With Louisiana now having achieved eradication status in the decade-plus effort to rid the country of the yield-robbing cotton pest, the entire Mid-South region is now officially weevil-free.

“It’s a pleasure to report that only one weevil was trapped last year in the five-state cotton producing areas,” Farrell Boyd, manager of the Mississippi Boll Weevil Management Corporation said at the organization’s joint annual meeting with the Mississippi Farm Bureau Federation Cotton Policy Committee.

That lone weevil, he said, was caught in Louisiana — a significant contrast to 2009 when about 300 weevils were trapped in that state — and Louisiana now has been given eradication status.

A high density trapping program will continue there this year, Boyd says, to detect any reinfestation that might occur from movement of equipment between areas where the pest has not been eradicated.

Missouri, Tennessee, Arkansas, and Mississippi had previously been declared weevil-free.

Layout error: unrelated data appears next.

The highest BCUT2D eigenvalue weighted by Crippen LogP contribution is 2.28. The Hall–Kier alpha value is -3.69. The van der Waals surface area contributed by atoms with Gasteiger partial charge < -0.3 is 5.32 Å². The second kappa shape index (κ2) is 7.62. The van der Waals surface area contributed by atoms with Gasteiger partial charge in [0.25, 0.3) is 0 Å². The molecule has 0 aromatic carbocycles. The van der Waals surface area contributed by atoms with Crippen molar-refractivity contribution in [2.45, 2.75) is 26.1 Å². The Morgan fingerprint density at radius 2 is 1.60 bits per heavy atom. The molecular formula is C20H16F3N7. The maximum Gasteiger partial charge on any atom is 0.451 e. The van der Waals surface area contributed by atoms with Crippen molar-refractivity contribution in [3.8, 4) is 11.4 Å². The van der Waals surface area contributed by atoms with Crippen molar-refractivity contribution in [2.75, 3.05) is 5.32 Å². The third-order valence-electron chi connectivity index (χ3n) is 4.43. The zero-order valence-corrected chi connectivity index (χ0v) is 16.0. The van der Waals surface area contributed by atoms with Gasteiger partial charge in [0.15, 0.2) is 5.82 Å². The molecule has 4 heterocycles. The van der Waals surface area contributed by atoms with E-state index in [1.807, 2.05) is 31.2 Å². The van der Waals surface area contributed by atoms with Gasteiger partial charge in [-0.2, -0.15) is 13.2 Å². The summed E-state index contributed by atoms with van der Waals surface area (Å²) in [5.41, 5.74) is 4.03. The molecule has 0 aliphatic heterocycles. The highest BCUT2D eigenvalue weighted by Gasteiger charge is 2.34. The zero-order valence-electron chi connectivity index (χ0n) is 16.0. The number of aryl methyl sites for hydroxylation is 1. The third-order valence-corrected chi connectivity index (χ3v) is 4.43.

To the west, he says, Texas has encountered problems, including weather-related setbacks, “but they’re making steady progress toward eradication.”

The last boll weevil caught in Mississippi was in 2008, at the start of the season in Tunica County, he says. “It likely was brought in from another state on a vehicle or farm equipment.”

As has been the case for the past couple of years, trapping in Mississippi will continue on this season on a “radius” basis, with traps located on all-weather roads within one-half mile of every cotton field. Traps will be inspected on a tri-weekly basis.

“Mississippi has about 595,000 acres of cotton this year, in 62 of 82 counties,” Boyd says. That’s up from 419,000 acres last year.

Program goals for the Mississippi organization, he says, are to prevent any reinfestation and to keep the state weevil-free.

“We urge anyone, such as custom harvesters, moving equipment between states, particularly from Texas, to be sure it is clean when coming into weevil-free areas. Our cotton growers have a tremendous investment in this program, and we want to do everything possible to protect it.”

Boyd says the assessment for the program for 2011 will be only $1.50 per acre, “and we will continue striving to reduce this costs to growers.”

The boll weevil, which first entered the country in 1892, has cost the nation’s cotton growers more than $15 billion.